Before we get into the latest and greatest Oracle lawsuit, where Oracle sues NEC, let me say three things. First, NEC is not a Palisade Compliance client. Second, if they had been our client, they would not be getting sued by Oracle. Third, if they want to be our client, we would be happy to help them.
Having said all that, this lawsuit is a case study in:
- The risks of being an Oracle partner
- The monetary and compliance risks of using Oracle software
- The lengths to which Oracle will go to enforce their rules; and
- How not to handle Oracle!
I’ll hit on all these topics plus give some guidance on what Oracle partners (and customers) can do to protect themselves from Oracle.
Background on Oracle vs NEC
On July 8, 2021 Oracle filed a lawsuit against NEC looking for both monetary damages as well as additional information, so Oracle can add damages on top of the $7 million in damages they are claiming. We put Oracle’s filing here in case you want to read it for yourself.
I’ll sum up the filing for you. NEC was an Oracle partner and they were allowed to distribute Oracle software to other companies provided they a) distributed in accordance with their rights and obligations under their contracts, and b) pay Oracle enough money. Point “b” is especially important here. Obviously, Oracle claims that NEC did not distribute the Oracle products properly and did not pay Oracle enough money.
Because this is Oracle licensing there is another aspect of this lawsuit. Oracle also claims that NEC is improperly using the Oracle software internally. This is the part that trips up Oracle partners all the time. If you’re an Oracle partner you can generally use Oracle software free of charge to develop the solutions that you sell to your customers. However, everything changes once the solution goes into production and the partner starts selling to their customers.
What being an Oracle partner costs
Oracle’s partner agreements do not allow a partner to run Oracle software internally to support the partner’s clients. Partners who are supporting active customers must purchase additional licenses from Oracle for that purpose. In effect, a partner can use Oracle’s software at no charge to develop a solution, but once that solution goes into production, and the partner goes from developing to supporting customers, then the partner must buy more Oracle licenses and pay for them.
If you think that’s bad, then wait for this next part. In the lawsuit, Oracle claims that NEC has not given it the information needed to truly put a dollar amount on the damages associated with NEC’s usage of Oracle software to support NEC’s customers. (I know, that was a packed sentence!) Here’s my guess: NEC hasn’t given that information because the software is running in a big old VMware cluster and Oracle would try to apply non-contractual “policies” and hit NEC with a huge penalty. Again, that’s just a guess. If I’m wrong, I owe someone a beer.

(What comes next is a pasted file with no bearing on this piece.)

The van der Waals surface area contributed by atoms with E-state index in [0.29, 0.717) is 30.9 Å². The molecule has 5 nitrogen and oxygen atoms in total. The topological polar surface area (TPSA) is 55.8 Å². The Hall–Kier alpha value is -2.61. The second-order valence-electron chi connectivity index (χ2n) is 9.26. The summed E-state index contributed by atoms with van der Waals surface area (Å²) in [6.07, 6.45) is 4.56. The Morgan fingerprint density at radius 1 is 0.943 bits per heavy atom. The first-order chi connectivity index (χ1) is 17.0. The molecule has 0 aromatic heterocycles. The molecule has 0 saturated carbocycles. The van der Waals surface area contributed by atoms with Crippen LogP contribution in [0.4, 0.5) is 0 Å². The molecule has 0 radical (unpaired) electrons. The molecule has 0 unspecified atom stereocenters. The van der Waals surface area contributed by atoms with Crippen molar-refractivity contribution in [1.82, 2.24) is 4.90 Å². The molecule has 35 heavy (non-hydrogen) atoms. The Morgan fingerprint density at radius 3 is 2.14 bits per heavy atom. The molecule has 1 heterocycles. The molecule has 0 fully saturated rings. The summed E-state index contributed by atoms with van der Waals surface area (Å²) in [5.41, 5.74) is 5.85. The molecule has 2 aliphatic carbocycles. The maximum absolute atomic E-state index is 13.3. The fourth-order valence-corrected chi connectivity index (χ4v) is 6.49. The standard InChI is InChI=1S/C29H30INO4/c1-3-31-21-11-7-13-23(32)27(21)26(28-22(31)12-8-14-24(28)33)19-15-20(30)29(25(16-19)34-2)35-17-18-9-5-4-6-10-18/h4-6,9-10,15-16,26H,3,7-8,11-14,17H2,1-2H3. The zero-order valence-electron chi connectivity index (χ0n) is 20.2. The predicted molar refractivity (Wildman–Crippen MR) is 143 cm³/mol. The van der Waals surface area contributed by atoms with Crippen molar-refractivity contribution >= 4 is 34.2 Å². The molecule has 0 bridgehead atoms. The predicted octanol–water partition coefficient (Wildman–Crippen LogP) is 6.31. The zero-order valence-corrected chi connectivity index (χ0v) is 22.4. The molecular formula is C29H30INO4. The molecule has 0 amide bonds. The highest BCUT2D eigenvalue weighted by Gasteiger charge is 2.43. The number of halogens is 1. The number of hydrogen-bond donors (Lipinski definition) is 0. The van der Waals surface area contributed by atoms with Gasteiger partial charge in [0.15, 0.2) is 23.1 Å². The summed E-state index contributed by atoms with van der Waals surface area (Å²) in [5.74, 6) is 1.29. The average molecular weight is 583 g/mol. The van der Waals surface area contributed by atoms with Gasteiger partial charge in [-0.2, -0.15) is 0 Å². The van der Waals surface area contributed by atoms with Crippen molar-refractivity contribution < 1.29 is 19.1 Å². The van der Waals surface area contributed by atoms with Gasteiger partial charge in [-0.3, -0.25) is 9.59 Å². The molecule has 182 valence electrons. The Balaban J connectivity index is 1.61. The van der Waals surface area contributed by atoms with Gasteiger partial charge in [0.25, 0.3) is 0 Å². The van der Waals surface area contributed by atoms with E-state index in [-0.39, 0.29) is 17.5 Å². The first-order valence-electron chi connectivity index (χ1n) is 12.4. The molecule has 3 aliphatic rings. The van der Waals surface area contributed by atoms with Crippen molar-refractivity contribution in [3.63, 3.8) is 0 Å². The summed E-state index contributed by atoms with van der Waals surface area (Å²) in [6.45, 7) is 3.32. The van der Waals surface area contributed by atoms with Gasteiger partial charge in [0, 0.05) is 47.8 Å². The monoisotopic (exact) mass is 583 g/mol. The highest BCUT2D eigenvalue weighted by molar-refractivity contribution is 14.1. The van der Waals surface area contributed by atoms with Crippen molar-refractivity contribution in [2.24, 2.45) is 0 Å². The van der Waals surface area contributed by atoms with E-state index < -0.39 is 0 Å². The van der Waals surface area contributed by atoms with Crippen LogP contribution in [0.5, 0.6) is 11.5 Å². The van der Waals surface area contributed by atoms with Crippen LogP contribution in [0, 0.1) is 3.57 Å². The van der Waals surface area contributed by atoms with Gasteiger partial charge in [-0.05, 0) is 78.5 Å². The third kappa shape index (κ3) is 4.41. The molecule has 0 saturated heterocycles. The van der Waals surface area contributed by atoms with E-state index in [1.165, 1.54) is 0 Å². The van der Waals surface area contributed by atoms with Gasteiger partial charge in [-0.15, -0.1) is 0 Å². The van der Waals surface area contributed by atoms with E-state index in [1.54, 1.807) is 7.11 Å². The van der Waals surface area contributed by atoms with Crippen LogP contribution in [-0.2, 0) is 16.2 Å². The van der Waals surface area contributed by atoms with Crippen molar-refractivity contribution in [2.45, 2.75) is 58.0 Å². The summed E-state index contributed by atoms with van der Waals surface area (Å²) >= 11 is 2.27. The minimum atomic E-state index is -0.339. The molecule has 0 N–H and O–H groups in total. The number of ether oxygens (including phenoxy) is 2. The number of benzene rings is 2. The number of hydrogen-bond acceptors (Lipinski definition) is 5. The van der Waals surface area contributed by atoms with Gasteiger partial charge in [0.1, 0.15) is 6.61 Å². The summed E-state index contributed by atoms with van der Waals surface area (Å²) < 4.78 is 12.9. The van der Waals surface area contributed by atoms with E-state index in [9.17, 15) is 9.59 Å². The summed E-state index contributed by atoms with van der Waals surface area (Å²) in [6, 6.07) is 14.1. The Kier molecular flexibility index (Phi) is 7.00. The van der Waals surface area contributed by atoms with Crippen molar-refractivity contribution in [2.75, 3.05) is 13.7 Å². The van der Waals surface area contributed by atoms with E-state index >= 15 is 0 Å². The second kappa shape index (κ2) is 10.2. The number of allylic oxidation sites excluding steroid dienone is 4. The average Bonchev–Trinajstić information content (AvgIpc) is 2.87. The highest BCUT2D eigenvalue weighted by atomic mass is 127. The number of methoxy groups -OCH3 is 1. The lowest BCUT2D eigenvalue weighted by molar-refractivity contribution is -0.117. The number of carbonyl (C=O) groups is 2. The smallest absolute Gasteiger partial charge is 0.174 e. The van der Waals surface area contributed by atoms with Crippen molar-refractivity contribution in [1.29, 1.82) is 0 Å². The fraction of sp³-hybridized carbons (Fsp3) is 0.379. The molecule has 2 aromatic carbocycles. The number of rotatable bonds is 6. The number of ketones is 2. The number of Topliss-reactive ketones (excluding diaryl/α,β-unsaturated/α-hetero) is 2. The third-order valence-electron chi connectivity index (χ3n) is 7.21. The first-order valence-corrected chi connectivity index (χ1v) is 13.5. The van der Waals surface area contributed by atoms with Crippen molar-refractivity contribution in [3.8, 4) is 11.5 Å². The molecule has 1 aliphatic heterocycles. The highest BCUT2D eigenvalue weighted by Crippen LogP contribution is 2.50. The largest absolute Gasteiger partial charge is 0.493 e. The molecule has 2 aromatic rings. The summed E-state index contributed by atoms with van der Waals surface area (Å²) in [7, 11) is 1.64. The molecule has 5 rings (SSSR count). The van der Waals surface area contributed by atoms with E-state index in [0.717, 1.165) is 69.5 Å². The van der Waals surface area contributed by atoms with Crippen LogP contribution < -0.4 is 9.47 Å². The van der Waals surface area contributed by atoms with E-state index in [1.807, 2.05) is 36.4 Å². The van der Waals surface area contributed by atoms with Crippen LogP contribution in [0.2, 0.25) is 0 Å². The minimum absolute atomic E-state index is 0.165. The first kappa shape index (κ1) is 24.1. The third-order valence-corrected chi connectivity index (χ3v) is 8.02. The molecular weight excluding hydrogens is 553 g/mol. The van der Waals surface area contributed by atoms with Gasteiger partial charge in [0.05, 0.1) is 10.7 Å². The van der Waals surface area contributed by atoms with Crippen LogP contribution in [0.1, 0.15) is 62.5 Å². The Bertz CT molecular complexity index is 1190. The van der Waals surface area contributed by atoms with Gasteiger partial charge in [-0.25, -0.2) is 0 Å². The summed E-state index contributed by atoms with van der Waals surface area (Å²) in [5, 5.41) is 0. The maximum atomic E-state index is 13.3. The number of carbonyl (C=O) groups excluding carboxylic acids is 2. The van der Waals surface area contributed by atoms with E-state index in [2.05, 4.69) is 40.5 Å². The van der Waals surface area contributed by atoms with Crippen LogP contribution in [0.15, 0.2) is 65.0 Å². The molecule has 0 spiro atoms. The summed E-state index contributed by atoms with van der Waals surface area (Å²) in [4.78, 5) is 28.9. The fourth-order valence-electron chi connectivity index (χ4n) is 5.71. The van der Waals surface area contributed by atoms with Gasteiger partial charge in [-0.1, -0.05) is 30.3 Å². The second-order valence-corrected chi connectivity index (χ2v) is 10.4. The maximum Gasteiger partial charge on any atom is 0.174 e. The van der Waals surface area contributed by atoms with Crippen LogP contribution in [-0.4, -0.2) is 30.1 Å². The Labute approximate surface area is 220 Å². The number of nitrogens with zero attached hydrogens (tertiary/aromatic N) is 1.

Oracle sues NEC, and the Nuclear Option
In their lawsuit, Oracle also claims that NEC has been a partner for 15 years and is “intimately” aware of the rules. I would disagree with that completely. This partner licensing tripwire has been there for years. I know, because we have successfully helped several Oracle partners through this Oracle licensing nightmare. Oracle makes a lot of money auditing their partners and they must know it’s difficult to understand and comply with all the rules.
In the complaint, Oracle mentions 14 separate contracts NEC has signed with Oracle. Do you really think anyone at NEC had an intimate knowledge of all 14 agreements to ensure compliance? Do you really think anyone at Oracle, before the lawsuit was filed, had an intimate knowledge of all the agreements NEC and Oracle signed? The reality is that companies (Oracle and their customers) often sign these agreements in vacuums and only look at them when there is a problem.
Another thing we see here is Oracle’s use of the “Nuclear Option.” We’ve come across this before, in connection with another lawsuit. It was Mars (assisted by Palisade Compliance) suing Oracle.
The Nuclear Option is when Oracle terminates a company’s agreements so that company has no more licenses. The NEC situation seems to be a twist on the Nuclear Option in that Oracle appears to have terminated NEC’s right to distribute licenses and use them for development. There is no evidence Oracle terminated all NEC’s internal Oracle licensing.
Even though this a smaller termination, it does have a huge impact on NEC’s operations. Not only can NEC no longer distribute Oracle software, NEC can no longer support their customers. (Of course Oracle is arguing that NEC was never allowed to do that!)
Four takeaways from this lawsuit
There are several lessons learned here:
First, being an Oracle partner (and customer) can open you up to lawsuits, audits, and other pressure from Oracle. However you work with Oracle, you must be careful, and you must be in compliance with your contracts.
Second, virtualization is still a huge problem for Oracle customers when it comes to licensing. It doesn’t have to be a problem, but if not handled correctly, it will be.
Third, every Oracle customer (and partner) needs independent expertise to manage their Oracle usage, compliance, and relationship with Oracle. NEC is a huge organization with very smart people, and they still find themselves in this precarious position with Oracle. Now, we have not seen NEC’s response on this. I’ll look forward to reporting on that when it’s available. I’m sure they will deny everything and fight, until they settle.
Fourth, Palisade Compliance is the leading expert empowering our clients to keep control of Oracle. We are the leaders because our clients don’t get sued by Oracle. Our clients stay in control, stay in compliance, reduce financial risks, and chart their own technology path whether that is moving towards Oracle or away from Oracle.